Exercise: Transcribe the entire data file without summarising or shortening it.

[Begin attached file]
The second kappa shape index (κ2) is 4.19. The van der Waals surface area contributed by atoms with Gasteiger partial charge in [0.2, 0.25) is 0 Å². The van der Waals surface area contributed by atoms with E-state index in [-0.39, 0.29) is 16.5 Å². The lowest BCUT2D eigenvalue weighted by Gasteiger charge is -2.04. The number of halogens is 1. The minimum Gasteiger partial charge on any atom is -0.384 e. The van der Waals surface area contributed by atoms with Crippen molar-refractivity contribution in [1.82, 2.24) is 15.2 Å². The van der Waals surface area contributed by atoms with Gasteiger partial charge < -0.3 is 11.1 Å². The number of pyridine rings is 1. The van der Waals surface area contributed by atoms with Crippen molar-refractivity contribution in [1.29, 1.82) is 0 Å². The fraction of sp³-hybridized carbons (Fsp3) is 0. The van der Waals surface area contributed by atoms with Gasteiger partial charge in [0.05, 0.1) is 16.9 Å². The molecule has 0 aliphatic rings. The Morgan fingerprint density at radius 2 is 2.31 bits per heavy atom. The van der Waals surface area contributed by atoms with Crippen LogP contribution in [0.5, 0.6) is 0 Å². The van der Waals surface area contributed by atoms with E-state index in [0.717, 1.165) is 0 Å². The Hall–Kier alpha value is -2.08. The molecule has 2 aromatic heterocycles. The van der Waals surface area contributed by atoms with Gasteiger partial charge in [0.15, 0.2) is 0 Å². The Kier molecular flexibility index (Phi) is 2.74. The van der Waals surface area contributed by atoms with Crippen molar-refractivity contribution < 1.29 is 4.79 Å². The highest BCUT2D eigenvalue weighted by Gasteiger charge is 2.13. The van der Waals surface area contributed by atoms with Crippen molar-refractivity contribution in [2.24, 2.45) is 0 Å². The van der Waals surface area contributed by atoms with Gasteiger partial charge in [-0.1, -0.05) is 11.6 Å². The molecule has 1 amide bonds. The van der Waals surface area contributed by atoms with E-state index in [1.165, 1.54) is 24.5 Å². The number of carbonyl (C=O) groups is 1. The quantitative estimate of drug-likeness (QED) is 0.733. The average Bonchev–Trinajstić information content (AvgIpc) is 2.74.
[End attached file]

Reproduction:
The second kappa shape index (κ2) is 4.19. The van der Waals surface area contributed by atoms with Gasteiger partial charge in [0.2, 0.25) is 0 Å². The van der Waals surface area contributed by atoms with E-state index in [-0.39, 0.29) is 16.5 Å². The lowest BCUT2D eigenvalue weighted by Gasteiger charge is -2.04. The number of halogens is 1. The minimum Gasteiger partial charge on any atom is -0.384 e. The van der Waals surface area contributed by atoms with Crippen molar-refractivity contribution in [1.82, 2.24) is 15.2 Å². The van der Waals surface area contributed by atoms with Gasteiger partial charge < -0.3 is 11.1 Å². The number of pyridine rings is 1. The van der Waals surface area contributed by atoms with Crippen molar-refractivity contribution in [1.29, 1.82) is 0 Å². The fraction of sp³-hybridized carbons (Fsp3) is 0. The van der Waals surface area contributed by atoms with Gasteiger partial charge in [0.05, 0.1) is 16.9 Å². The molecule has 0 aliphatic rings. The Morgan fingerprint density at radius 2 is 2.31 bits per heavy atom. The van der Waals surface area contributed by atoms with Crippen LogP contribution in [0.5, 0.6) is 0 Å². The van der Waals surface area contributed by atoms with E-state index in [0.717, 1.165) is 0 Å². The Hall–Kier alpha value is -2.08. The molecule has 2 aromatic heterocycles. The van der Waals surface area contributed by atoms with Gasteiger partial charge in [0.15, 0.2) is 0 Å². The Kier molecular flexibility index (Phi) is 2.74. The van der Waals surface area contributed by atoms with Crippen molar-refractivity contribution < 1.29 is 4.79 Å². The highest BCUT2D eigenvalue weighted by Gasteiger charge is 2.13. The van der Waals surface area contributed by atoms with Crippen molar-refractivity contribution in [2.24, 2.45) is 0 Å². The van der Waals surface area contributed by atoms with Gasteiger partial charge in [-0.1, -0.05) is 11.6 Å². The molecule has 1 amide bonds. The van der Waals surface area contributed by atoms with E-state index in [1.165, 1.54) is 24.5 Å². The number of carbonyl (C=O) groups is 1. The quantitative estimate of drug-likeness (QED) is 0.733. The average Bonchev–Trinajstić information content (AvgIpc) is 2.74.